Zeeba is moving in a new direction. The LA-based company, established in 2014 by Kayvon Marashi and his older brother Kambiz has hummed along nicely under a fairly traditional rental business model. It entered 2020 with thousands of vans and box trucks in its fleet and operations in eight markets along the West Coast. This month, the company is going digital with a mobile app that aims to “eliminate the check-in/check-out process that weighs down many travelers and the industry with long wait times, inventory checks and administrative delays,” Marashi says.
“We’re betting big on the pivot,” he says, adding that the company is planning to close all its retail locations and outsource fleet maintenance, cleaning, and repair work to contractors. “We don’t want to be a legacy model,” he says. “We don’t want to be Enterprise or Hertz.” Instead, Zeeba is taking a page from scooter rental startups, such as San Francisco-based Lime and Bird in Santa Monica, by developing advanced proprietary technology. “You use your smart phone, you scan the van and the doors open automatically,” Marashi says. “You can use it and drop it off at any of our locations in the country.”
Zeeba has spent more than a year and over $1 million developing the technology, which opens up several new avenues for the company in terms of fundraising, market expansion and scalability. The new business model has enabled Zeeba to enter seven new markets this year. Zeeba is planning to grow to the East Coast market by end of 2020 and early part of 2021. The new business model — often referred to the Mobility Project — will debut in Los Angeles with its fleet stationed at designated parking lots in the metro area, likely near the airport. Soon after the Los Angeles pilot launch, Zeeba will expand its Mobility project to the Bay Area and Seattle.
Marashi, who was raised in the north San Diego suburb of Carlsbad, grew up in the real estate business. During the heart of the Great Recession, the family business folded. A $100 million business and 40-year track record in real estate management and development “gone in an instant,” he says. “We lost everything.”Yet he used the crisis as a learning lesson. “If there was no failure there would be no way we could get to this point,” he recalls thinking.
Around the same time, he was set for a trip to the Mexico coast with his two brothers and their surfer friends. They needed a van big enough for the passengers and the boards. High fees, age requirements, insurance add-ons and lack of availability left a bad impression, yet “it sparked my idea,” Marashi says. He parted ways with the family business and launched Zeeba with – get this — an old blue, 15-passenger Ford Econoline for $8,000 from a dealership in Riverside … from a Craig’s List ad. “The first reservation was $75 for one day,” he says with a laugh. “We used a two-story shopping center as a front, meeting customers in the parking lot as they arrived, often pointing to a fictitious office on the second floor,” he adds.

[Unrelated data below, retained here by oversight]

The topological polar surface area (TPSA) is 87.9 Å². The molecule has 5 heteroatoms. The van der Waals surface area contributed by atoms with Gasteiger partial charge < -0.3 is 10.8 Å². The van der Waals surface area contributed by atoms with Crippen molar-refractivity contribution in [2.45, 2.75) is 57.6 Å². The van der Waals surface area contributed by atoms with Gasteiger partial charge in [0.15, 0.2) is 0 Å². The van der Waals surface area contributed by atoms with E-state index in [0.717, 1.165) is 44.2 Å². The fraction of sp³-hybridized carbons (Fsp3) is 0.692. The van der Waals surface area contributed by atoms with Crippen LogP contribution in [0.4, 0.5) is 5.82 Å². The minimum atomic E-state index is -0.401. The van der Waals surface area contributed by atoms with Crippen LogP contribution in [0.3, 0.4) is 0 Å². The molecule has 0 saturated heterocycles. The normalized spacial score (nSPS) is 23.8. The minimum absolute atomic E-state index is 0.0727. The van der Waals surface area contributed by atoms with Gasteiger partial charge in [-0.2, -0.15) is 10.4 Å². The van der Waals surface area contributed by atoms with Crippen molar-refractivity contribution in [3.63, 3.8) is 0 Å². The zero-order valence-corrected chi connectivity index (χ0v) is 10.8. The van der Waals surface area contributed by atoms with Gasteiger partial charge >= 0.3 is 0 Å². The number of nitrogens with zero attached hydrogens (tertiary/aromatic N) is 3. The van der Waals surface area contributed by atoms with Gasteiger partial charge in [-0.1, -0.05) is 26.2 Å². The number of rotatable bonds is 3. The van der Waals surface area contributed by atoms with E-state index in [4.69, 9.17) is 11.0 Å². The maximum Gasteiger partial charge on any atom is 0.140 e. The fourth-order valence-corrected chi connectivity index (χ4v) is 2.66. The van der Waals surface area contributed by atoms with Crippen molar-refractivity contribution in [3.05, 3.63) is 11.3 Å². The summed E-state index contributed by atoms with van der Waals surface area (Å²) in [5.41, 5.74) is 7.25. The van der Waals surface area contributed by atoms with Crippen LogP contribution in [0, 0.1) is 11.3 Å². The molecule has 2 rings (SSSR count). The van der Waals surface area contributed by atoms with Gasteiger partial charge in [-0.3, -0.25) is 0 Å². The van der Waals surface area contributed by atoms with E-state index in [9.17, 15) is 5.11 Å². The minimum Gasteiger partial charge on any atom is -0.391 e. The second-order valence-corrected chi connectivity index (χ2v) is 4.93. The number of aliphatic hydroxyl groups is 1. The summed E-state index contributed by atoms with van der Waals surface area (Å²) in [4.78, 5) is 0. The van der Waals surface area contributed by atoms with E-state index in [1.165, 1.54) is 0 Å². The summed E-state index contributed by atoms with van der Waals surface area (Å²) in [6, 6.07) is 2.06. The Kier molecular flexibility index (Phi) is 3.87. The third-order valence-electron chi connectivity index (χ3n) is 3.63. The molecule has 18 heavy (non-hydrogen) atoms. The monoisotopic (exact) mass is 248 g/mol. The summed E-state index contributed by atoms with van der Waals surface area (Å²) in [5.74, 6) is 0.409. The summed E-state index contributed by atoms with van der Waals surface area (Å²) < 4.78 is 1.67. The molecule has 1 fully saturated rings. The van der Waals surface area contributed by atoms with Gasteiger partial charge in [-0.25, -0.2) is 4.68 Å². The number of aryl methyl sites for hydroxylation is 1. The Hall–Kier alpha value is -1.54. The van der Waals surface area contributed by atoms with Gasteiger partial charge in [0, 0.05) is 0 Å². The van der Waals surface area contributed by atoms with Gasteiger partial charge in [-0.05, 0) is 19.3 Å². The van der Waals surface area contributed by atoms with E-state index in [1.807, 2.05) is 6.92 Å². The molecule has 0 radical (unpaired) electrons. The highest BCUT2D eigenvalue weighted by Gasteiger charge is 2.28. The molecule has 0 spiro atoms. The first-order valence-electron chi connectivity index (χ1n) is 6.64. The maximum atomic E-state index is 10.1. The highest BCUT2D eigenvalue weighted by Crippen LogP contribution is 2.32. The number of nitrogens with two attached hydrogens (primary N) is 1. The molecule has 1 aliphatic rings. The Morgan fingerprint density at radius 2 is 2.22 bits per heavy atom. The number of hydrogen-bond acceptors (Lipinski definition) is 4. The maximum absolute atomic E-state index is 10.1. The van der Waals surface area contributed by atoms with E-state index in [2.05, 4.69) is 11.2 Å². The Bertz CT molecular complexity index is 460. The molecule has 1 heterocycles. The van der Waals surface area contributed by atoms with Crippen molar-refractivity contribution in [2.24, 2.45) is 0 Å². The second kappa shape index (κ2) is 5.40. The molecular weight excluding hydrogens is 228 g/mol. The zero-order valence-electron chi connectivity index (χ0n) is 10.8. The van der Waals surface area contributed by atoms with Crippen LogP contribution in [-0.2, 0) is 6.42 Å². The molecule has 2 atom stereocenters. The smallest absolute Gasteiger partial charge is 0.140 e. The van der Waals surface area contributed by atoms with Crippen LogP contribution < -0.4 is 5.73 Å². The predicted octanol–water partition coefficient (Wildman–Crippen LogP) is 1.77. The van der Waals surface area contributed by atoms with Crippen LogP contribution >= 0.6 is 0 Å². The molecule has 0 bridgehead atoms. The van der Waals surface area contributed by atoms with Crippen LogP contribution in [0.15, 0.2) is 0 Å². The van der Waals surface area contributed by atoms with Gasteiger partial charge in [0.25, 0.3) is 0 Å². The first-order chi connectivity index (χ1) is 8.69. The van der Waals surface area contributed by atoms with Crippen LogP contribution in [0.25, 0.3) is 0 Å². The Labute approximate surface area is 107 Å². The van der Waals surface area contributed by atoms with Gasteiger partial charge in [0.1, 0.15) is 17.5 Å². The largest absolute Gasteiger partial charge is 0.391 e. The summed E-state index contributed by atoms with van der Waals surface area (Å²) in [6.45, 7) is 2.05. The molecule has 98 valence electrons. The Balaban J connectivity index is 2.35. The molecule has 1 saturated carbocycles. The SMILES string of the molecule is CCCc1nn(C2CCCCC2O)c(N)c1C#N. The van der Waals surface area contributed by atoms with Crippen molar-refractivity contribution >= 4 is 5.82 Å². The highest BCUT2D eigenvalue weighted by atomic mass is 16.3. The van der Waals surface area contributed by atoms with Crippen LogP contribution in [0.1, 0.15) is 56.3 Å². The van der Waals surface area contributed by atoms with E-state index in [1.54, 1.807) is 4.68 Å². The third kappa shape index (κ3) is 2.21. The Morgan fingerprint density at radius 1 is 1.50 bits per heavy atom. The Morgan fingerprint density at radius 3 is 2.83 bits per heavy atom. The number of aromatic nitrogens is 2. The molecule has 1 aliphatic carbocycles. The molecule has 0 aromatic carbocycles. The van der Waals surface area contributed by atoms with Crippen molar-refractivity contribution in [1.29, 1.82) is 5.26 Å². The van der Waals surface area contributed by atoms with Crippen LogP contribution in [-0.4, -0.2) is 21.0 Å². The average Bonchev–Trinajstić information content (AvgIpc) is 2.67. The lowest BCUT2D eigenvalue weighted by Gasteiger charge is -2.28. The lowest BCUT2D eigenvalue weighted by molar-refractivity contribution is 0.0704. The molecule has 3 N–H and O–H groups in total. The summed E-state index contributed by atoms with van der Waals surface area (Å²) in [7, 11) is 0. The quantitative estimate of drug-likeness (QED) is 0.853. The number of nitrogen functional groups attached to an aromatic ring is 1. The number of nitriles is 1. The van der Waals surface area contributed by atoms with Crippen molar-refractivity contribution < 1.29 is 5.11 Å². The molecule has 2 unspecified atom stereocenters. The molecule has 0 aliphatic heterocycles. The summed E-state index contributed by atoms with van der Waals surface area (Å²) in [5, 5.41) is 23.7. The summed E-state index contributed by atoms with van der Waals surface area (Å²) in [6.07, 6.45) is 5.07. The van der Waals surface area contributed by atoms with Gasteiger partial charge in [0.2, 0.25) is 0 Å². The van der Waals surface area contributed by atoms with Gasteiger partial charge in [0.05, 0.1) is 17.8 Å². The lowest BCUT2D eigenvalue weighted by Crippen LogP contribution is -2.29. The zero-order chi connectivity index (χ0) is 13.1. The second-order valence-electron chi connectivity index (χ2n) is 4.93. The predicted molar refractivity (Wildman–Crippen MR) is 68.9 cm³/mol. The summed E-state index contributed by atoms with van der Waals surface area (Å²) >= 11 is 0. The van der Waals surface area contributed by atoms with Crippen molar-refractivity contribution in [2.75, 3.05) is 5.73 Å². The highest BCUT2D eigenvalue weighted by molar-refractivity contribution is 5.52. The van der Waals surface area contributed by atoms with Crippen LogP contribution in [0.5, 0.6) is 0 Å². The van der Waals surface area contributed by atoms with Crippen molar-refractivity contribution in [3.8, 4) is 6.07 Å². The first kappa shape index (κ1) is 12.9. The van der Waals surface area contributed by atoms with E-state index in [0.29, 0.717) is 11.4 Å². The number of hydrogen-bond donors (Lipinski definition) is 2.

After 10 months, the shopping center security guard caught on so the brothers started offering free delivery. By the end of their first year in business, they had acquired — and paid off — 10 vans. The brothers then moved half the business to San Francisco and demand boomed. After a year in The Bay, the company grew its fleet to 30 vans with little overhead. In 2016, Zeeba established retail locations in San Francisco, San Diego, Carlsbad, Los Angeles, San Jose and Sacramento. By then, the fleet had grown to 150 vans as the company was finally able to access financing and purchase brand new models. This year, Zeeba plans to double its fleet and add 25 more employees. “The technology push, fleet expansion and new business model placed the company in a better position to raise venture capital funding,” Marashi says. The company has failed to attract investors, yet by the end of Q1, Zeeba will launch an app and new on-boarding process, and then initiate user case studies “to prove the concept in preparation for another round of VC pitches,” he says.
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